Conservationists, experts and communities in Assam opine that the River Basin Management Bill, 2018 for the regulation and development of India’s inter-state rivers and its basins would snatch away states' right on water and thus would violate the federal structure of the country. The bill is likely to be passed in the upcoming Winter Session of Parliament.
The bill, draft of which has been out, seeks to establish 13 River Basin Authorities (RBAs) for each of the 13 rivers which flow through more than one state. The bill says the RBAs would be responsible for preparing master plans for the development, regulation and management of water of an interstate river. However, it does not talk about the status of the existing river boards after the bill becomes an act.
Partha Jyoti Das, water and climate expert from Aranyak, a society for biodiversity conservation and an advocacy think tank says, “As per the bill, the chairman of the Executive Board of the River Basin Authorities will be among the officials of the rank of additional secretary from the Central Water Commission. Thus, the bill has a tendency to snatch power from the state government and give it to the Centre.”
He further says, “The RBA’s main function would be preparing a master plan for the river basin management which was earlier done by Brahmaputra Board in Assam. The bill does not talk about the future of such boards as well as the state water resource departments.”
Two of the rivers of North East—Brahmaputra and Barak—are going to be included in the bill. However, experts feel that uniform laws cannot be applied while addressing water issues in North East when most parts of the river Brahmaputra is in China and there is always a risk of conflict in the international level rather than state level.
Environmentalists are also raising concern over the fact that the bill does not address the downstream impact of the rivers.
“Downstream impact of the river Brahmaputra in places like Arunachal Pradesh and Assam’s Dhemaji and Lakhimpur are huge due to activities in its upstream areas in Tibet region of China. But the bill is silent on the issue,” Das says.
The 2,000 MW Lower Subansiri dam in Arunachal Pradesh, built on Subansiri, an inter-state tributary of Brahmaputra has been halted several times in the past three years due to severe protest by organisations in Assam. Likewise, dams built in the Tibetan Plateau of China threaten to reduce river flows into downstream Arunachal Pradesh and Assam.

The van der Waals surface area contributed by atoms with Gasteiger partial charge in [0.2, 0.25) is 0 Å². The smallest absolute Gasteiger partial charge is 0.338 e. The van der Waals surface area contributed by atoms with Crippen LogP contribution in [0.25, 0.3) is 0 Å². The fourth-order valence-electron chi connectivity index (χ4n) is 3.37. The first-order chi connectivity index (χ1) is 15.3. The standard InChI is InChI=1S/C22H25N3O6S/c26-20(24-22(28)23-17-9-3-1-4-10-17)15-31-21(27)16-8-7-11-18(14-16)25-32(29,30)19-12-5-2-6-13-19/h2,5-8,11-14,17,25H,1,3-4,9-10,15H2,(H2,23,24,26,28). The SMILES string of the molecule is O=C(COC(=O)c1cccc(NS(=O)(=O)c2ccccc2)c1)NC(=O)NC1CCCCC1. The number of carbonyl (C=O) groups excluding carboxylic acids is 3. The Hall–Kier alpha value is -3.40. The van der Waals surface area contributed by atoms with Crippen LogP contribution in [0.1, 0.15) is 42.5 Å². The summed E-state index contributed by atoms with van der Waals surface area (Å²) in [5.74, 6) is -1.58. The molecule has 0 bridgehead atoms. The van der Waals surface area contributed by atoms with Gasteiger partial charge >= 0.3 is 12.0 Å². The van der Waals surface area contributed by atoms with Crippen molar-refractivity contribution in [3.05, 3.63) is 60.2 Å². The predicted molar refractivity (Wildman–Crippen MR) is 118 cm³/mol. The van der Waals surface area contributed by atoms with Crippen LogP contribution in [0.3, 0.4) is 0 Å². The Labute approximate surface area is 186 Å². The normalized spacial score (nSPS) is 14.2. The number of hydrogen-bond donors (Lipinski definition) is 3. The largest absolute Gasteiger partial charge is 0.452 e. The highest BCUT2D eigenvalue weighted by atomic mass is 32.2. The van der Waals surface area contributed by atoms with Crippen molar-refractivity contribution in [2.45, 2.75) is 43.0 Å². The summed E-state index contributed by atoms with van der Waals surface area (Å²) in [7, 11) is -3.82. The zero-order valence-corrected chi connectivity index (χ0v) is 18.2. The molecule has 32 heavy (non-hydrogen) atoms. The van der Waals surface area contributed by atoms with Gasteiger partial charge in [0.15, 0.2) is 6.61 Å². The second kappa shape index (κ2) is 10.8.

Rakesh Sharma, deputy chief engineer, Department of Water Resource, Assam says, “It should be especially mandated to the RBAs to ensure that downstream states do not suffer from the unwanted adverse impact of a river dam and other similar structures located in the upstream. In cases where such impact cannot be avoided, efforts should be mandated to minimise the same on terms agreeable to all concerned states."
Inter-state rivers in North East India have several dams constructed on it and some are on the process of getting clearance. River experts fear that the policies regarding the basin approach, equitable and sustainable use of water and balance of benefits between states, upstream-downstream cooperation might go against the dam policies.
Conservationists have urged the Centre that those river dam projects seeking clearance, should be halted till the River Basin Authorities (RBAs) are set up.
“There should be a fresh process of seeking clearance of dam building as otherwise dam building process and river basin master plan will be conflicting to each other,” says Ajit Patowary, an environmentalist and a senior scribe from the region.
Patowary also stresses water assessment in the interstate rivers is required in the next 50 years in the northeastern region.
“In North East India, a huge amount of water is needed for implementation of projects under Look East Policy and if there was no assessment of water needed, there will be a general misconception of having surplus water. The administration then might try to divert excess water from North East India to other parts of the state,” he said.
The River Basin Management Bill 2018 is also drawing flakes for not mentioning the impact of climate change on a river.
“Without account for climate change, it’s not possible to prepare for future plan of any water resources. Though the bill talks about social and cultural flow but excludes environmental flow. Assessment and maintenance of environmental flow should be mentioned explicitly to avoid any confusion in further process of policymaking,” says Patowary.
Wilfred Topno, president of People’s Action for Development (PAD), an NGO working towards the development, rehabilitation of riverbank communities of flood-prone areas of the state is of the view that regarding the decisions making upon a river, the River Basin Authorities must consider community participation and use their traditional knowledge.
However, Chandan Mahanta, of Indian Institute of Technology, Guwahati says that the way the government interprets and implement the bill would influence the mandate of the people on the bill.
“For a river basin as big as the Brahmaputra there has to be a generic holistic kind of policy-level document where the things will be fine tunes and provide a good framework for doing justice to the entire water resource,” says Mahanta.
The River Basin Management Bill, 2018, if passed is going to amend the River Boards Act, 1956.
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Updated Date: Nov 21, 2018 15:32:24 IST